Iran's foreign minister has said he hopes Japan and the European Union will persuade newly inaugurated U.S. President Joe Biden to lift crippling economic sanctions imposed on Tehran by his predecessor Donald Trump.

Mohammad Javad Zarif's remarks in an interview with Kyodo News on Sunday appear aimed at speeding up the decision of the Biden administration, which intends to return to the 2015 nuclear deal and to resume dialogue with Iran.

Calling Japan an old friend of Iran and noting its good relations with the United States, he said, "We expect Japan to act as a friend, particularly when it comes to international law" -- suggesting that sanctions reimposed after Washington left the landmark nuclear deal in 2018 are illegal.

Foreign Minister Mohammad Javad Zarif of Iran. (Kyodo)

"Since the United States is violating international law, the best role that Japan can play is to show Americans that Japan will not implement their illegal decisions," he said.

Zarif specifically called on Japan to unfreeze Iranian assets frozen in Japanese banks due to U.S. sanctions, as a gesture to Iran by the new government of Prime Minister Yoshihide Suga, who came to power last September.

According to Zarif, frozen assets in Japan and South Korea total close to $10 billion. Japan's share -- mainly revenue from crude oil exports to Japan -- is estimated to be just under $3 billion.

He said the unfrozen funds could be used to procure medicines and food, including vaccines for the novel coronavirus.

On the role of the European Union, Zarif stressed EU foreign policy chief Josep Borrell's responsibility to sequence a restoration of compliance with the nuclear accord by Washington and Tehran.

But the foreign minister ruled out direct negotiations with the Biden administration to that end.

"Mr. Borrell can specify the time frame in consultation with Iran and the United States. It is clear the United States has to take steps first," Zarif said.

"When Washington takes its steps, and we see the outcome, we can immediately take (steps) ourselves, and it is up to Borrell to choreograph these steps," he said.

With the inauguration of the Biden administration on Jan. 20, expectations have been raised for an improvement of U.S.-Iran relations, which had deteriorated almost to the point of war under Trump.

But so far, both sides insist the other act first.

The U.S. side wants Iran, which has been strengthening uranium enrichment in contravention of its commitments under the 2015 deal, to resume full compliance with it.

It also seeks to lengthen and to strengthen the provisions of that deal, using it in turn as a platform to negotiate follow-on agreements to address such concerns as Iran's ballistic missile program.

Zarif, however, said the deal cannot be renegotiated.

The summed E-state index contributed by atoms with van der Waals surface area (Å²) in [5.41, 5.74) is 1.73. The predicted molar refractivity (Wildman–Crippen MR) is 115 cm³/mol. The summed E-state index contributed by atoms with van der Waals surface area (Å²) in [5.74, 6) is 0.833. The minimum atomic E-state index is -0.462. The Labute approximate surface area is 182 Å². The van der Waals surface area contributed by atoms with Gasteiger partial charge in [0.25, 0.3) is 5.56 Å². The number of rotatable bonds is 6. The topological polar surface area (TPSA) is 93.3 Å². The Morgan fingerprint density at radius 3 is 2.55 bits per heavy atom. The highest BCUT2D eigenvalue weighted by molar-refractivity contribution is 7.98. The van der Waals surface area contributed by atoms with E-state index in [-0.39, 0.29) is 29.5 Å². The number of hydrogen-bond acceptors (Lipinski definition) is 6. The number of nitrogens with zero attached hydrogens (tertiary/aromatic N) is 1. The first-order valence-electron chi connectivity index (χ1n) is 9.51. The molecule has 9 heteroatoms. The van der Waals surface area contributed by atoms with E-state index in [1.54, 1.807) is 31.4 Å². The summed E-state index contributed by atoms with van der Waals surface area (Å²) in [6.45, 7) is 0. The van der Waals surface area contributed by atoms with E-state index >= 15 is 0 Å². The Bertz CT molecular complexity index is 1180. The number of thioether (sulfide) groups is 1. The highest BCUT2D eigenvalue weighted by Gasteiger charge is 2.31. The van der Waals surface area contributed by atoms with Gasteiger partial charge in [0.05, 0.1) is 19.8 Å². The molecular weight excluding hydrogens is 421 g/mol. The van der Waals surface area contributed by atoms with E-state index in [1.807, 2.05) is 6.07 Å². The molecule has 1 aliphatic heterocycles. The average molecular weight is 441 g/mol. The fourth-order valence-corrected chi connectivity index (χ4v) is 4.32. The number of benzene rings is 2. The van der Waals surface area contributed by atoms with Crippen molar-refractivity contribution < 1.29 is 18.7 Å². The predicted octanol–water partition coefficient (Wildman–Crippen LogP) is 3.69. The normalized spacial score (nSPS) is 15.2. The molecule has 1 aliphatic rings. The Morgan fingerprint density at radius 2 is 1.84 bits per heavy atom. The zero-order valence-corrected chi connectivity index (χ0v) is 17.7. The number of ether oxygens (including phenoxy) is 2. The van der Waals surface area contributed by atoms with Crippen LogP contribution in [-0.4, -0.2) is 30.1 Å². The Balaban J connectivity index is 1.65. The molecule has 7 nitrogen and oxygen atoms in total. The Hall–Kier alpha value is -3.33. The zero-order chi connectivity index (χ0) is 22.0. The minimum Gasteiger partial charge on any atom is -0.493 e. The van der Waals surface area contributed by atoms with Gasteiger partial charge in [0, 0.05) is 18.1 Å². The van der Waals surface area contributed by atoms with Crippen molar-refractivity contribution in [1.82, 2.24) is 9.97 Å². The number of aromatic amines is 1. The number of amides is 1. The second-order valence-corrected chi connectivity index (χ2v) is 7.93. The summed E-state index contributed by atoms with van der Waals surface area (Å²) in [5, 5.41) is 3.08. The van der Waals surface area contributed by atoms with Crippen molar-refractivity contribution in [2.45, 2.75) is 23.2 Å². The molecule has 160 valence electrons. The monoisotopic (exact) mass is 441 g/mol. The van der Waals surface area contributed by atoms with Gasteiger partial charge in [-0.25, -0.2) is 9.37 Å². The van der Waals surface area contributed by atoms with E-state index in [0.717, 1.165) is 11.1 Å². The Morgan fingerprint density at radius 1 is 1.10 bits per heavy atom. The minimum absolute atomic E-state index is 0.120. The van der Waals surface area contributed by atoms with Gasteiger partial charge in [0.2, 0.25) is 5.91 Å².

He warned the window of opportunity to resolve the impasse will soon close as Iran's parliament has set Feb. 21 as the day to end nuclear watchdog inspections beyond the country's obligations under its safeguards agreement with the International Atomic Energy Agency.

"A law has been passed by parliament. That law has to be implemented," he said while pressing Biden's team to decide soon whether to return to the nuclear deal with Iran or continue Trump's legacy by not quickly lifting sanctions.

After that window closes, Zarif said, Iran will produce more enriched uranium and further promote its nuclear development.

Related coverage:

Biden sworn in as U.S. president, vows to re-engage with world

Coronavirus pandemic picked in Japan as top international story of 2020

Iran vows revenge for assassination of nuclear scientist Mohsen Fakhrizadeh

Under the deal struck with six major powers -- Britain, China, France, Germany, Russia and the United States -- Iran agreed to curb its nuclear activities in exchange for the lifting of sanctions.

Since 2018, when Trump withdrew the United States from the accord struck under his predecessor Barack Obama, Iran has downgraded its commitments, resulting in an increase in its nuclear fissile purity up to 20 percent and installation of new generation and speedy subterfuges in its underground facilities.

Zarif called that a natural outcome of Trump's failed "maximum pressure" policy on Iran and added, "If President Biden wants to continue the same legacy, he will not be able to produce miracles."

Biden told CBS News last week that he would not lift sanctions first in order to get Iran back to the negotiating table and that Iran needs to stop uranium enrichment beyond levels agreed to in the nuclear deal.

But Iran's Supreme Leader Ayatollah Ali Khamenei emphasized later that sanctions must be lifted first and said this is Tehran's "final and irreversible" policy.

The focus will be on whether Japan and Europe can act as intermediaries and find clues to get out of the current predicament.

Zarif expressed his willingness to meet with senior Japanese government officials, saying, "They can raise whatever they want to raise with me, and I will respond to them based on Iranian policy and based on long-standing friendship between Iran and Japan."

The previous administration of Prime Minister Shinzo Abe tried to mediate between the United States and Iran such as by proposing the barter of Iranian crude oil and U.S. grain, which never materialized.